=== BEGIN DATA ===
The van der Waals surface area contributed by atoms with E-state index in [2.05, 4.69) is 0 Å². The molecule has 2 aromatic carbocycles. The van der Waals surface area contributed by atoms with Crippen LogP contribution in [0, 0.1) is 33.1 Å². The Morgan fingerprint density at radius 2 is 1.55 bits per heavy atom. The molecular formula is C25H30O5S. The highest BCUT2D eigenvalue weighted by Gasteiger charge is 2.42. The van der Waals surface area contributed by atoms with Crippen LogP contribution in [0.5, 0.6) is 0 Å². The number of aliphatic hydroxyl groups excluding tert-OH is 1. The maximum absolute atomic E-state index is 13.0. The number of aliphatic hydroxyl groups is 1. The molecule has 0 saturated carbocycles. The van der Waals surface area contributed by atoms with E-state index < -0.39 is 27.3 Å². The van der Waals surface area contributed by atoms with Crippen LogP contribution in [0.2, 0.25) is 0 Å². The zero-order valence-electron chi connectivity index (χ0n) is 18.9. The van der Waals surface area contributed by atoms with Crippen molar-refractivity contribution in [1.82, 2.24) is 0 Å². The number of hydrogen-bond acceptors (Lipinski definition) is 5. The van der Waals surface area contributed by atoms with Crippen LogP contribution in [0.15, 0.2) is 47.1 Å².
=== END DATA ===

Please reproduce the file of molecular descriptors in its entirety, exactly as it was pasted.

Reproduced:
The van der Waals surface area contributed by atoms with E-state index in [2.05, 4.69) is 0 Å². The molecule has 2 aromatic carbocycles. The van der Waals surface area contributed by atoms with Crippen LogP contribution in [0, 0.1) is 33.1 Å². The Morgan fingerprint density at radius 2 is 1.55 bits per heavy atom. The molecular formula is C25H30O5S. The highest BCUT2D eigenvalue weighted by Gasteiger charge is 2.42. The van der Waals surface area contributed by atoms with Crippen LogP contribution in [0.5, 0.6) is 0 Å². The number of aliphatic hydroxyl groups excluding tert-OH is 1. The maximum absolute atomic E-state index is 13.0. The number of aliphatic hydroxyl groups is 1. The molecule has 0 saturated carbocycles. The van der Waals surface area contributed by atoms with E-state index < -0.39 is 27.3 Å². The van der Waals surface area contributed by atoms with Crippen LogP contribution in [0.2, 0.25) is 0 Å². The zero-order valence-electron chi connectivity index (χ0n) is 18.9. The van der Waals surface area contributed by atoms with Crippen molar-refractivity contribution in [1.82, 2.24) is 0 Å². The number of hydrogen-bond acceptors (Lipinski definition) is 5. The van der Waals surface area contributed by atoms with Crippen LogP contribution in [0.15, 0.2) is 47.1 Å².